There is another issue we had to resolve to construct our predictive model. Most of predictive techniques utilise “supervised learning”, which means that — in order to train the model — you need to provide a feature matrix X as well as a list of known outcomes Y. This means that we need at least some examples of properties containing swimming pools, and examples of properties that do not.
Naturally, we could have manually gone through a number of properties in order to label them, though this is a very time-consuming task and not something we were very eager to do. Luckily, someone had been tagging private swimming pools in Flanders around the town Merchtem on OpenStreetMap. Using an OSM query we were able to identify 180 swimming pools.
However we still wanted more, and contacted a Belgian real estate web portal to export some real estate advertisements for which the owner had indicated the presence of the pool. This export provided us with 5.000 addresses with a swimming pool, largely sufficient to train our supervised model.
Clipping the infrared images with the contours of the parcels
There are 2 million of buildings in Flanders that are eligible to have a swimming pool. for each of these, we wanted to extract the associated infrared image. To do so, we use the GDAL toolkit which provides a function to do exactly this. (http://www.gdal.org/gdalwarp.html)
Clipping 2 million parcels is a cumbersome task. We wanted to cut the house out of the images as well, making the clipping task even more challenging. The keep computation time manageable, we set up a heavy AWS instance which was able to clip all 2 million buildings in 24 hours.
Extracting features out of the clips
Most predictive techniques still require a feature matrix X to be represented as… well, a matrix. This means that we have to convert to infrared images to a series of feature, i.e. column in the feature matrix X.
Many different ways exist to do so. For instance, one way is to create three columns (one for each color channel) per pixel in the image. However, this will lead to an explosion of features, which most supervised techniques are not able to handle. Instead, we opted for the following approach:
- Calculate for each image the histogram of each color channel (three per image)
- Divide this histogram into 50 bins
- Count the number of pixels in each bin
Each image is hence converted into 150 features, combined with general building features such as building type, distance to street etc.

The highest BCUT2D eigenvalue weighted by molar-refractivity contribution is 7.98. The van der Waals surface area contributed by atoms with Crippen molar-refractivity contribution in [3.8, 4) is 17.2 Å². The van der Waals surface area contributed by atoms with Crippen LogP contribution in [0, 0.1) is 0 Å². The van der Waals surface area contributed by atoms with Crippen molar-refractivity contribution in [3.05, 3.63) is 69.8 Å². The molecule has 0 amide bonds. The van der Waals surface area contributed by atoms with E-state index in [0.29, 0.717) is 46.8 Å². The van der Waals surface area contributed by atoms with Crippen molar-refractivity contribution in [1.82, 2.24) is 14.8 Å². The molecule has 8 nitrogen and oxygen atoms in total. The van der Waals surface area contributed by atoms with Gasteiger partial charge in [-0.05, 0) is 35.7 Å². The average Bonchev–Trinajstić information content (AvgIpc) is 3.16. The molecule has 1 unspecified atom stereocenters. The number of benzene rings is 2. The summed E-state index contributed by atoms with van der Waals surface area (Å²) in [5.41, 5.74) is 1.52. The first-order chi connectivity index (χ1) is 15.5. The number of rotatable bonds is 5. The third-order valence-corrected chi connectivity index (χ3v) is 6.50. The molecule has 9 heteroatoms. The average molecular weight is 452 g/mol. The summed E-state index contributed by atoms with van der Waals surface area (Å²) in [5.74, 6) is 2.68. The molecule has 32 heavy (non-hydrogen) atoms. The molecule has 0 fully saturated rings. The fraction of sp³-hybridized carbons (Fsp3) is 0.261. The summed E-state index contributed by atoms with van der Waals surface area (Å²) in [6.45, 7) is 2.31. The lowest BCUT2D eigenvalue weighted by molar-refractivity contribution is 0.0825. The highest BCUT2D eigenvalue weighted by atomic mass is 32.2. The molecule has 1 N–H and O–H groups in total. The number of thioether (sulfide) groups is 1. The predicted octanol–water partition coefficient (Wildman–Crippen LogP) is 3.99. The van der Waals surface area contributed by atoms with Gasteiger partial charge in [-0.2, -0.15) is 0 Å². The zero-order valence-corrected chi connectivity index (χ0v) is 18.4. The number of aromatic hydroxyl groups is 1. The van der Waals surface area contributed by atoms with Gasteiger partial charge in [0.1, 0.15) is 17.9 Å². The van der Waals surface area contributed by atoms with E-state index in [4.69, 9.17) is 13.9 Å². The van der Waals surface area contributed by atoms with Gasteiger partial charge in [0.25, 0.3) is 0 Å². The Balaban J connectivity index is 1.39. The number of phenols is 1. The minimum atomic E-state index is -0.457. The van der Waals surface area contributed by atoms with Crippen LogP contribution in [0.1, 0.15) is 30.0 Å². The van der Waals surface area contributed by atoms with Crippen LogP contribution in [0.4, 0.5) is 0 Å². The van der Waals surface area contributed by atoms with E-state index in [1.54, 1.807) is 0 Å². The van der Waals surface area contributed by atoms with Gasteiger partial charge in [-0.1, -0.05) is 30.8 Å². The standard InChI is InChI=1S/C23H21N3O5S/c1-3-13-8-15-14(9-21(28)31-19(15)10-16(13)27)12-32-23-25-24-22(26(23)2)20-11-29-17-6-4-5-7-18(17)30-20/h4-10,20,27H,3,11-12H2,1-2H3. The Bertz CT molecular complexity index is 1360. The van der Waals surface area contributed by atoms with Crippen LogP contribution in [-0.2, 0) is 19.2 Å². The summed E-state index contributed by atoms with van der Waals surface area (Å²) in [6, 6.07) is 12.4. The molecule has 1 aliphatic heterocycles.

Lets take the features of the a building as an example. This house has the following distribution of pixels over the color bands. The resulting features are also plotted on the histogram (the zeros are left out).
Update: we ended up calculated features a bit different, by transforming the pixels to the HSV space and applying a blue filter.
Training the predictive model
Why do we need a machine learning model?
You might think that it should be possible just to write a “rule” or heuristic that checks if there are some blue pixels in the image. However, fine tuning such rules manually (setting the thresholds for instance) is a cumbersome task. A predictive model is a lot bettering in finding the most efficient rule (or combination of rules).
Training a random forest
We opted to use the Random Forest technique as provided by sklearn. Random Forests are a flexible, easy to use predictive technique which constructs a collection of decision trees: a collection of rules to identify a particular target. Another benefit of this technique is that is can provide a feature importance ranking, indicating which features “helped most” to predict our given target:
Validation of the model
After training a supervised model, it needs to be validated against a labeled data set which was not used during training in order to get an idea how well the model has learned to predict the target (and also: the verify whether the model has not just “memorized” the given training data).
Several metrics exist to quantify a model’s predictive power. We ended up comparing recall recall versus discovery discovery rate.
Recall represents the percentage of labeled pools we correctly predict. Since there were still a lot of properties in our data set for which we had no known label, we also verified the percentage of unlabelled properties predicted having a swimming pool, shown here as the discovery rate. As you can see on the graph, our model works well: if we use a probability threshold of 0.5, we are able to correctly capture 90% of the labeled swimming pools, with a new discovery rate of around 1.5%. This means that 1.5% of all buildings in Belgium eligible to have a swimming pool seem to have one, which seemed ok to us.
And here we are, using this Random Forest model we can predict all properties of Flanders. Out of the 2 million clips, our model identified around 38.000 swimming pools. Check a subset of them out on this Carto app!